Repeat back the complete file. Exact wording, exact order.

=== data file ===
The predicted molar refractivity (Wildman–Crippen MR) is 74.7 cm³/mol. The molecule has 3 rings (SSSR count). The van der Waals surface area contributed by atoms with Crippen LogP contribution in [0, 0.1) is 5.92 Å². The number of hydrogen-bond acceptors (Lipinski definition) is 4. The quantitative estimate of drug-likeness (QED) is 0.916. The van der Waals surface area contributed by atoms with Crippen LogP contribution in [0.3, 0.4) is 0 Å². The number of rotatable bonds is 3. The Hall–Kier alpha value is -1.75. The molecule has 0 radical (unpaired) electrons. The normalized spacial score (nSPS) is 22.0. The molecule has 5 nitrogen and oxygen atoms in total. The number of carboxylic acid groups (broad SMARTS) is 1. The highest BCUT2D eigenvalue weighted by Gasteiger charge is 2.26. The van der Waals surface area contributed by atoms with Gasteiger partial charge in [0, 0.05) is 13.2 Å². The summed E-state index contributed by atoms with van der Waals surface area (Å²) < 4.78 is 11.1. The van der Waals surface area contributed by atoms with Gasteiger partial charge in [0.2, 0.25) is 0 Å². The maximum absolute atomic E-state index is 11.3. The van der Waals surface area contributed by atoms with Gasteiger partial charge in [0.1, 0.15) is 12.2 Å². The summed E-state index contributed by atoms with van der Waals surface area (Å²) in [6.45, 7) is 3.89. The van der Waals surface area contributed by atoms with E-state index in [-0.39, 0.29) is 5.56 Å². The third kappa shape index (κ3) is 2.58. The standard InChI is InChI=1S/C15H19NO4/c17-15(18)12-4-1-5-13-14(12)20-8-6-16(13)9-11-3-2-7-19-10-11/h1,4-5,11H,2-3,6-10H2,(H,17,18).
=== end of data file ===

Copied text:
The predicted molar refractivity (Wildman–Crippen MR) is 74.7 cm³/mol. The molecule has 3 rings (SSSR count). The van der Waals surface area contributed by atoms with Crippen LogP contribution in [0, 0.1) is 5.92 Å². The number of hydrogen-bond acceptors (Lipinski definition) is 4. The quantitative estimate of drug-likeness (QED) is 0.916. The van der Waals surface area contributed by atoms with Crippen LogP contribution in [0.3, 0.4) is 0 Å². The number of rotatable bonds is 3. The Hall–Kier alpha value is -1.75. The molecule has 0 radical (unpaired) electrons. The normalized spacial score (nSPS) is 22.0. The molecule has 5 nitrogen and oxygen atoms in total. The number of carboxylic acid groups (broad SMARTS) is 1. The highest BCUT2D eigenvalue weighted by Gasteiger charge is 2.26. The van der Waals surface area contributed by atoms with Gasteiger partial charge in [0, 0.05) is 13.2 Å². The summed E-state index contributed by atoms with van der Waals surface area (Å²) < 4.78 is 11.1. The van der Waals surface area contributed by atoms with Gasteiger partial charge in [0.2, 0.25) is 0 Å². The maximum absolute atomic E-state index is 11.3. The van der Waals surface area contributed by atoms with Gasteiger partial charge in [0.1, 0.15) is 12.2 Å². The summed E-state index contributed by atoms with van der Waals surface area (Å²) in [6.45, 7) is 3.89. The van der Waals surface area contributed by atoms with E-state index in [-0.39, 0.29) is 5.56 Å². The third kappa shape index (κ3) is 2.58. The standard InChI is InChI=1S/C15H19NO4/c17-15(18)12-4-1-5-13-14(12)20-8-6-16(13)9-11-3-2-7-19-10-11/h1,4-5,11H,2-3,6-10H2,(H,17,18).